We become one another’s scars when we have loved someone in this life, and then faced their loss because of death. When mothers die, they so often haunt their daughters through memory and story, but sometimes also in terms of inherited illnesses. In Catherine Graham’s latest book of poems, Aether: an out-of-body lyric, the poet writes of how her mother’s battle with cancer foreshadowed her own struggle decades later. She also documents her family history, writing poems that speak about her father and her mother, who both died when Graham was still young. Loss teaches us lessons, and the poet has conveyed this notion so poignantly in this beautiful hybrid, lyric essay.
Echoes and memories of a mother’s illness populate Aether. The poet writes of how a biological maternal lineage can ominously haunt a daughter: “We live in vigilance after watching our mothers die./Those twin sexual organs that hold milk for babies/and desire for others carry a terror for us.” She conjures up the worry of mammograms to test suspicious lumps, with breasts “flattened like pancakes on mammogram plates.” Graham writes of what every woman who has experienced a mammogram will know: “Our breasts don’t belong to us then.” With breasts pinned between metal plates, a woman is trapped—fearful of what might be hiding in her own body without her knowledge, and without any sense of control.
Still, even in the darker corners of the collection, where the shadows and worries about illness and death live, Graham writes—with hope—of a feather that magically “floats into my line of vision,” admitting that “We see the connection as a sign of affirmation.” She writes, too, of the connection that she observes when she sees a fellow woman writer with her mother at a literary event, as “their bodies close like birds in a nest.” It is not uncommon, she infers, to see how closely we are linked to our mothers, whether we want to be or not. As we grow older still, we see echoes of them in the way we live, even in the way we sit on a chesterfield with our legs tucked gracefully under us. Daughters, it seems, are sometimes clearer echoes of their mothers than they would ever imagine or want themselves to be.
In Aether, Graham writes, too, of how silences ‘hold space’ when nothing else will, when we face the most difficult times in our lives. We cannot always find words to document these unfathomable happenings, and maybe that is best. When it feels as if a father is judging a daughter, “She keeps her voice locked,/serves only her throat.” When a mother dies, “Our last exchange:/silence passing.” Reading Aether, I kept thinking about how girls and women have been raised to be polite, to be silent, to listen, to defer to the men in their lives. In this collection, which feels like a long poem with a bright spirit, Graham gives voice to her own story so that this silencing stops, honouring the bravery that it takes to speak difficult (and sometimes hidden) truths about illness, family, creativity, writing, love, and loss.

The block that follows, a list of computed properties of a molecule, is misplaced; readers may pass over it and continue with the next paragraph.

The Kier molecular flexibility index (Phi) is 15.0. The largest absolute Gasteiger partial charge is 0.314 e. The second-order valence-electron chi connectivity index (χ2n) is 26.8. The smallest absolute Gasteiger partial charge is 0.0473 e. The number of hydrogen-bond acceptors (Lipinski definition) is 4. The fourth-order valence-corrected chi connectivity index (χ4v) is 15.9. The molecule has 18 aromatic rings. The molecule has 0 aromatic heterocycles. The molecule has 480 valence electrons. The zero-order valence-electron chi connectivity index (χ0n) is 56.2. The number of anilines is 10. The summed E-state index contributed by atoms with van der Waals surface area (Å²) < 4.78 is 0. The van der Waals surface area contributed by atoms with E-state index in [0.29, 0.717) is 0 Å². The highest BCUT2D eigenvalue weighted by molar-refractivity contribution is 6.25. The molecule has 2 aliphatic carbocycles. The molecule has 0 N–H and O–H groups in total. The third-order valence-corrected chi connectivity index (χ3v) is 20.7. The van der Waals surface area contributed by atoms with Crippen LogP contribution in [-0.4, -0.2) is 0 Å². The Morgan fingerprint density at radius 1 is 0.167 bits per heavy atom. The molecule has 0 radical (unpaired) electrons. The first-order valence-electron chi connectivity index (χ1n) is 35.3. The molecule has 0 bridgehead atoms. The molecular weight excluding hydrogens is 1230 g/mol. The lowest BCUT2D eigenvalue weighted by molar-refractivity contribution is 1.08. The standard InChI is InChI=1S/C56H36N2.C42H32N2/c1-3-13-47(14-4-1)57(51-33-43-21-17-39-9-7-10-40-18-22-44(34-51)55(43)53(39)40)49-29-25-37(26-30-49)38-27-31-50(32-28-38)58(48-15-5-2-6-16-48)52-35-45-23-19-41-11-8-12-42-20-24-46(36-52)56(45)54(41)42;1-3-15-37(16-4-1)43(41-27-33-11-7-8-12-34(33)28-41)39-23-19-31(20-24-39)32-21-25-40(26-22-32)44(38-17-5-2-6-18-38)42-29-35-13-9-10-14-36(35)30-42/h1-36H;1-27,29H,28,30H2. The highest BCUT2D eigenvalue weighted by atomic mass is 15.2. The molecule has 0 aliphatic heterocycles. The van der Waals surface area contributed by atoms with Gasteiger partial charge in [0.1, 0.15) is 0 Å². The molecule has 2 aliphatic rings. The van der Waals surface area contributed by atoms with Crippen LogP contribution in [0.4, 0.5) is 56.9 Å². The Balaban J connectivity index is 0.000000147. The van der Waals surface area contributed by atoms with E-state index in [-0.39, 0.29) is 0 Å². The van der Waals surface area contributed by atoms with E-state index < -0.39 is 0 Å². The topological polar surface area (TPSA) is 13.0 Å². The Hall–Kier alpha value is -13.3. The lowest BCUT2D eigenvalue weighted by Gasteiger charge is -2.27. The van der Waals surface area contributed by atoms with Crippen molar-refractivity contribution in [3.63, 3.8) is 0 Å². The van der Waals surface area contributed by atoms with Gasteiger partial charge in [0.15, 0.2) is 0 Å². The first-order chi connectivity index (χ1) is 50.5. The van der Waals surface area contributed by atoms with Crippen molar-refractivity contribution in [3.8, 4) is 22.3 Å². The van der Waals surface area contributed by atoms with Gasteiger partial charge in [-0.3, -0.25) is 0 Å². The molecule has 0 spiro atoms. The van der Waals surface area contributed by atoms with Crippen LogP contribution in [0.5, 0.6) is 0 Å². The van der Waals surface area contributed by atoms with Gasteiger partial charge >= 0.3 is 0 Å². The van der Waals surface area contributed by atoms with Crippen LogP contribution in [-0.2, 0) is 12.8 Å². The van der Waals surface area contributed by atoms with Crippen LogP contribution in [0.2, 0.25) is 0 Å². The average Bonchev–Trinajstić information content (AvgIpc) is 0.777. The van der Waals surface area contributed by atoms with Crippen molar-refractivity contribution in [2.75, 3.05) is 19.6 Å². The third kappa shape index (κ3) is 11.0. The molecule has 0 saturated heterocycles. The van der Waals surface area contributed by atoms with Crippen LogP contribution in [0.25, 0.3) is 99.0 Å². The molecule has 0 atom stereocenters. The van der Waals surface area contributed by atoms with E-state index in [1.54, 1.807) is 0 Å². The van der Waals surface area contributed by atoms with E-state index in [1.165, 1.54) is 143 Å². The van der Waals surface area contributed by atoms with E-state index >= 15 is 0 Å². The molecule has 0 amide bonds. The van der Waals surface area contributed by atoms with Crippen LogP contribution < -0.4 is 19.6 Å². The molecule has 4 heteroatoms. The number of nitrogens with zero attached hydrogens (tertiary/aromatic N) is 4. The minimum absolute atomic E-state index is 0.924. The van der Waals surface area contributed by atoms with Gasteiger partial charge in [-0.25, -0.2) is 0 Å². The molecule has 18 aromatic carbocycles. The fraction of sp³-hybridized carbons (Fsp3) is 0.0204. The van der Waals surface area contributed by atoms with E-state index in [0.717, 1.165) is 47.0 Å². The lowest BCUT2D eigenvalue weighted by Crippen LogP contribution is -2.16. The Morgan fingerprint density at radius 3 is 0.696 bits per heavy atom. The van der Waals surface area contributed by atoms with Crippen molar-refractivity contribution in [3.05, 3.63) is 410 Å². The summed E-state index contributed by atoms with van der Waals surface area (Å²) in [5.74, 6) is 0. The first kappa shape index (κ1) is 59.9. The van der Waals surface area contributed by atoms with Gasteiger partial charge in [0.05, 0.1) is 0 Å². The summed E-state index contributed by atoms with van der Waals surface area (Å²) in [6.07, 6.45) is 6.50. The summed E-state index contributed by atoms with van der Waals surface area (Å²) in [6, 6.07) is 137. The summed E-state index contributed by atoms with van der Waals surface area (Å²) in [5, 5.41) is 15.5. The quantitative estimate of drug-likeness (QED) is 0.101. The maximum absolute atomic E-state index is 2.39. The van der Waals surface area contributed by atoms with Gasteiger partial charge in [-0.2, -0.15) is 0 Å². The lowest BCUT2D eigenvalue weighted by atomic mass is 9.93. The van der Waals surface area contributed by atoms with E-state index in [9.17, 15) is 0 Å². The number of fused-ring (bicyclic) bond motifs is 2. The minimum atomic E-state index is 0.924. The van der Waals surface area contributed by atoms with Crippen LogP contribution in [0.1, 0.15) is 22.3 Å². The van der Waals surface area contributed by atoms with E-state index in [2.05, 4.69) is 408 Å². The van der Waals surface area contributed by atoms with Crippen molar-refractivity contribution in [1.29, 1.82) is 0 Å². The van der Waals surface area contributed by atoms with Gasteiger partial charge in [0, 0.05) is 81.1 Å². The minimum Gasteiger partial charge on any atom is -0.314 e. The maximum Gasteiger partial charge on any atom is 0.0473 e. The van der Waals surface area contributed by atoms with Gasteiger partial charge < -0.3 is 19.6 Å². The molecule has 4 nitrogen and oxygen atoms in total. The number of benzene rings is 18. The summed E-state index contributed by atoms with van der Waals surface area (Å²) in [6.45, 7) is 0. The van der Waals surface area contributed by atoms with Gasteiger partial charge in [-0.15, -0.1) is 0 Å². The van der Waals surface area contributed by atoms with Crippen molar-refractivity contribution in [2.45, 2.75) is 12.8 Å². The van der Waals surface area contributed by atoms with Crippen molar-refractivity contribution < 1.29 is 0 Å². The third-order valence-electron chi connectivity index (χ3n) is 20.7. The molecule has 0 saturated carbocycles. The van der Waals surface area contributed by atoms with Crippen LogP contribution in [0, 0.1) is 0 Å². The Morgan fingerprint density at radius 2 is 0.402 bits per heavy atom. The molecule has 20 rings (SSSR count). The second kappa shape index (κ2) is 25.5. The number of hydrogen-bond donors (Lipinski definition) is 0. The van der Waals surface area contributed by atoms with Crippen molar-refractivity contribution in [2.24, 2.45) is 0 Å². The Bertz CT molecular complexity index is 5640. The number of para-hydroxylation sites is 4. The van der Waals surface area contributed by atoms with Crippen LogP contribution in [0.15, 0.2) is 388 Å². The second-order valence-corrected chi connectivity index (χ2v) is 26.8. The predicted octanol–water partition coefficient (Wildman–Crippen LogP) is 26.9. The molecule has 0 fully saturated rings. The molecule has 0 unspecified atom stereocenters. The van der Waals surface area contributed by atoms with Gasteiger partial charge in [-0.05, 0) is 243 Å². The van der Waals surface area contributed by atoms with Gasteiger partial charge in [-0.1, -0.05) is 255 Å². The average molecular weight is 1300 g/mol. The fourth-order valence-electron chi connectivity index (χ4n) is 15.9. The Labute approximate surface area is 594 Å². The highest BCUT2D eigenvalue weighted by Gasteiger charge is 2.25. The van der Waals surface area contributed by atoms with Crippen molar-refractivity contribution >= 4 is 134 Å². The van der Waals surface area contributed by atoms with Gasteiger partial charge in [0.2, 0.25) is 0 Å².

There is always more than one story in a marriage, in a family: “Many sides tell one side.” Yes, we think we know our parents, but we only know parts of them, and one parent’s side of the story is not the full and complete story. As Graham writes, aptly: “What drives me as a writer, in addition to grief, are the secrets and the unfinished business of my parents’ pasts.” Our lives are so complexly woven: pull one single thread and a new story emerges that you knew nothing about as a child, but which will certainly make you re-think your view of yourself and your own history as an adult.
In Aether, which was shortlisted for the 2021 Toronto Book Awards, the poet speaks of how “A sensitive child is a porous child.” A family secret becomes something that is almost too big to imagine or map, especially when a child is involved. Then, as an adult woman looking back, Graham writes of how we live out patterns we’ve been led to, sometimes without even knowing it. While it is difficult to write of difficult things, “Words craft an art into matter./And a poet survives coming out of aether.” Too, she reminds her readers, “Quietness is a way of being strong.” Yes, in a world that seems more and more overexposed and much too loud, Graham reminds us to swim “back to the girl you were swimming forward,” knowing that we must ultimately “side with” our inside voices, to hold space for ourselves, so that we can speak up and tell our own stories as women.
Kim Fahner lives and writes in Sudbury, Ontario. She was poet laureate in Sudbury from 2016-18, and was the first woman appointed to the role. Kim's latest book of poems is These Wings (Pedlar Press, 2019). She's a member of the League of Canadian Poets, the Ontario representative of The Writers' Union of Canada (2020-22), and a supporting member of the Playwrights Guild of Canada. Kim can be reached via her author website at www.kimfahner.com